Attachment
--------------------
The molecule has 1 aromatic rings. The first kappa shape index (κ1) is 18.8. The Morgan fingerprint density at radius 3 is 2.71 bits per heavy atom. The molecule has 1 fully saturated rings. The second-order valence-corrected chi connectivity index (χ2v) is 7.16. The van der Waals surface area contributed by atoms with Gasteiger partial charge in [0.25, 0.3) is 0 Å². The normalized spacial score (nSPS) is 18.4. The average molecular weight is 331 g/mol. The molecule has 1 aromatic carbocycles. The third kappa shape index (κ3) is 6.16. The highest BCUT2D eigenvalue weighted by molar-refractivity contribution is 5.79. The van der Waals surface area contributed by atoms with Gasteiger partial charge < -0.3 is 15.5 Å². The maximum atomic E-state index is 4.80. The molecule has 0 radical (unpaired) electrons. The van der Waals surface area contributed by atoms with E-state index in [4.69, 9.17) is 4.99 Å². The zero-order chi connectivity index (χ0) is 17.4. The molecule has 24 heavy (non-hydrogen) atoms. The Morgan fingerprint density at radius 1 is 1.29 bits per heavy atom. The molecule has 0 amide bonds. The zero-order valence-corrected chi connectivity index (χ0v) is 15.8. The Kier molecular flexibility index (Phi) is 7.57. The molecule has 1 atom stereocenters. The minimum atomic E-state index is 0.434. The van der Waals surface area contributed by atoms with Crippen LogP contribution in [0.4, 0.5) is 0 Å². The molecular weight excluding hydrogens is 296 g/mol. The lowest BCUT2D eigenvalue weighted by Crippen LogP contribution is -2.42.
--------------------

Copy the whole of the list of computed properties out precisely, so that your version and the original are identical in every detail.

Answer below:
The molecule has 1 aromatic rings. The first kappa shape index (κ1) is 18.8. The Morgan fingerprint density at radius 3 is 2.71 bits per heavy atom. The molecule has 1 fully saturated rings. The second-order valence-corrected chi connectivity index (χ2v) is 7.16. The van der Waals surface area contributed by atoms with Gasteiger partial charge in [0.25, 0.3) is 0 Å². The normalized spacial score (nSPS) is 18.4. The average molecular weight is 331 g/mol. The molecule has 1 aromatic carbocycles. The third kappa shape index (κ3) is 6.16. The highest BCUT2D eigenvalue weighted by molar-refractivity contribution is 5.79. The van der Waals surface area contributed by atoms with Gasteiger partial charge < -0.3 is 15.5 Å². The maximum atomic E-state index is 4.80. The molecule has 0 radical (unpaired) electrons. The van der Waals surface area contributed by atoms with E-state index in [4.69, 9.17) is 4.99 Å². The zero-order chi connectivity index (χ0) is 17.4. The molecule has 24 heavy (non-hydrogen) atoms. The Morgan fingerprint density at radius 1 is 1.29 bits per heavy atom. The molecule has 0 amide bonds. The zero-order valence-corrected chi connectivity index (χ0v) is 15.8. The Kier molecular flexibility index (Phi) is 7.57. The molecule has 1 atom stereocenters. The minimum atomic E-state index is 0.434. The van der Waals surface area contributed by atoms with Crippen LogP contribution in [0.4, 0.5) is 0 Å². The molecular weight excluding hydrogens is 296 g/mol. The lowest BCUT2D eigenvalue weighted by Crippen LogP contribution is -2.42.